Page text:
from the stress of running a business that succeeds. Like sci-fi with its
phasers and warp drive and artificial intelligence and evolution, it's
all fiction. The real world doesn't run that way, and that's the whole
Anyway, the cover story this week is "Why don't they like me" Romney. It's something of a giggle to watch the left-wing bigots try to explain the right-wing politicians, just as the right-wing bigots stumble over the leftist politicians (for example in WORLD, which I still pay to read). It was especially fun watching their respective 2004 election coverages, which were almost exact mirror images: TIME reported how "the Republicans are struggling..., and the Democrats have this opportunity...," while WORLD reported how "the Democrats are struggling..., and the Republicans have this opportunity..." 'Twill be fun watching the same contest all over again.
Between now and maybe August, all the attention is on the Republican hopefuls. TIME still seems rather left of center. When I was last reading it, TIME's token "conservative" columnist was conservative the way an SUV is a fuel-efficient economy car -- which it is, compared to a Hummer. Today author Joe Klein mostly hides his own political bias in covering Romney, but some of it leaks through despite his best efforts at balance. Lines like these are clues:
[Romney] has disavowed his greatest achievement -- universal health care...(y'all know my opinion of RomneyCare) and
he has not agreed to cooperate with any potentially tough, or even balanced, mainstream media stories about him, including this one.Every smart politician knows the left-wing media crucify conservatives mercilessly. And then,
Some of the best ["centrist"] ideas were born in the Republican Party and adopted, with modifications, by the Democrats.Of course virtually all ideas adopted by the Democrats in the last three decades were not in any way "best" except from a left-wing perspective. Just because left-leaning Republicans thought of them doesn't make them good.
This article has one important insight, and to his credit, author Klein acknowledges it:
In sum, the form of capitalism that Romney practiced helped revive the US corporate sector in the 1980s and made it more efficient in the short term but left it less likely to produce new products and technologies in the long term -- with the exception of Wall Street, where phenomenal salaries lured the smartest young Americans to create fabulous new computerized gambling devices with, as former Fed chairman Paul Volker has noted, no redeeming social value.Joe Klein (in my opinion, accurately) sees this as a picture of the kind of President Romney would make.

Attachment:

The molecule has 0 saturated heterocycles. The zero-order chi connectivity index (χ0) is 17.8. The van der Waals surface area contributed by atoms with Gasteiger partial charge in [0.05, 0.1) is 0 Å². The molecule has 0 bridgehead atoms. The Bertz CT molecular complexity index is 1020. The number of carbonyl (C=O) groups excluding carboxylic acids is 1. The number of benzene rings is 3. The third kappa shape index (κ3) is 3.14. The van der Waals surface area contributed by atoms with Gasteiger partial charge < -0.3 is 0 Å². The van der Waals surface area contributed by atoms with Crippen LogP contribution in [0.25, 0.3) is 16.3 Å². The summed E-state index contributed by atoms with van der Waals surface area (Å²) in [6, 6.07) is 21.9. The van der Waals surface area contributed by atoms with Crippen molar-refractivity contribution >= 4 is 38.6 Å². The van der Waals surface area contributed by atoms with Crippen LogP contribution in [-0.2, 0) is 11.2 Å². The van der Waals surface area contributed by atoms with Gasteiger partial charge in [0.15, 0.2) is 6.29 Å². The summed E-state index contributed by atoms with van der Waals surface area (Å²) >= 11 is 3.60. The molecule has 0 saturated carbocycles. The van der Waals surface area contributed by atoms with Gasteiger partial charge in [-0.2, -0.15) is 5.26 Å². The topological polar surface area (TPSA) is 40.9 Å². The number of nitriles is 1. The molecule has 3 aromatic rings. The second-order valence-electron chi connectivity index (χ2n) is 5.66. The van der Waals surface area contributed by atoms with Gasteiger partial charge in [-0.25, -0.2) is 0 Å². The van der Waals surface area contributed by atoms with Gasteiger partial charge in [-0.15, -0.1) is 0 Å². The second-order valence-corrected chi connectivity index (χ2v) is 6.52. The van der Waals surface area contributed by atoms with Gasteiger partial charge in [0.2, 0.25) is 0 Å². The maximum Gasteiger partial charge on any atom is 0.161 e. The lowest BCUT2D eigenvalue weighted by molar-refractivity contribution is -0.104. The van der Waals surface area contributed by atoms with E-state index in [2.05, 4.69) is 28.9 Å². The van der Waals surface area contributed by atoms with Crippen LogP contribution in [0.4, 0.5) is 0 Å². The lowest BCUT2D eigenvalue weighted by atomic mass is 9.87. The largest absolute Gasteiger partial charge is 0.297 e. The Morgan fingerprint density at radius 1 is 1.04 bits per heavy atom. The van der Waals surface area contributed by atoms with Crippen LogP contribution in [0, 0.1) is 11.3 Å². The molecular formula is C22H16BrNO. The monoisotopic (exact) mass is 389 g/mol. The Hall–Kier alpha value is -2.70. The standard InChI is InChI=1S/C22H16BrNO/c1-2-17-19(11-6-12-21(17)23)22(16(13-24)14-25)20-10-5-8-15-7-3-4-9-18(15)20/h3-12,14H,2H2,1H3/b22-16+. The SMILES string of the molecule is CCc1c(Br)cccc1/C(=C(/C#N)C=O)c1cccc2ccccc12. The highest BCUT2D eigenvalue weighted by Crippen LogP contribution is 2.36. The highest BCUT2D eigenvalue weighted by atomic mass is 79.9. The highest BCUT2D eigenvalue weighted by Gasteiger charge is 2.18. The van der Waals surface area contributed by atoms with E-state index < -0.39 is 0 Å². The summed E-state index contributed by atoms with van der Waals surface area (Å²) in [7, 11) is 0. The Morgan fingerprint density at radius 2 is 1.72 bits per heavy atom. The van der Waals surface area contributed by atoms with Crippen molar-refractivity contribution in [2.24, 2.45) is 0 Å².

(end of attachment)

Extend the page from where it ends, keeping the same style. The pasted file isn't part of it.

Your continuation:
Magazines rarely publish the true substance of the letters their readers send in. ChristianityToday is no exception. Here's the whole letter I sent them a couple months ago (see "A Left-Leaning Text?") with what they published highlighted in red:
The subtitle of "A Left-Leaning Text" inspired my eagerness to read it and see why Franzen's conclusion seemed so wrong. I am the poster child of his readers: not just "several times a week," I have read the Bible every day for as far back as I can remember. Apart from his conclusion, I fit his explanation of how I read, because it is in fact a matter of discipleship, and sometimes I am surprised by the text -- even after so many years of reading it.
Franzen explained six questions from the survey, at least four of which I would have answered positively _as_worded_. His longer explanations, however, were abhorrent to what I believe. Specifically...
The Baylor Religion Survey "asked whether the Federal government should expand its authority to fight terrorism," which (in those words) is one of the few God-given duties of government, and therefore I approve, but he goes on to explain this as "a reference to the Patriot Act." From what little I know and have experienced of the Patriot Act, it seems to me that it has _decreased_ rather than enhanced my personal security and protection from the kinds of events most likely to terrorize me personally. So his interpretation of this question is exactly backwards of my rationale, had it been asked of me.
"The more someone reads the Bible," he tells us, "the more likely he or she is to believe science and religion are compatible," and I do -- except I would differ strongly with the kind of atheistic pseudo-science promoted at Baylor. Franzen did not explain what he and/or the survey meant by "science" but it is public knowledge that his university of choice recently expelled actual science of the kind that is compatible with the Bible.
"How important is it," the survey asked, "to actively seek social and economic justice in order to be a good person?" Setting aside the tension between grace and works, I still find the Bible full of concern for social and economic justice, and I infer that good people should be involved in it. But the phrase "social justice" in our country has become code for left-wing political policies which demonstrably oppress the poor and prevent them from rising to become productive (that's an economic term) members of the society. I know nothing of Glenn Beck, but his quote in this article seems spot on.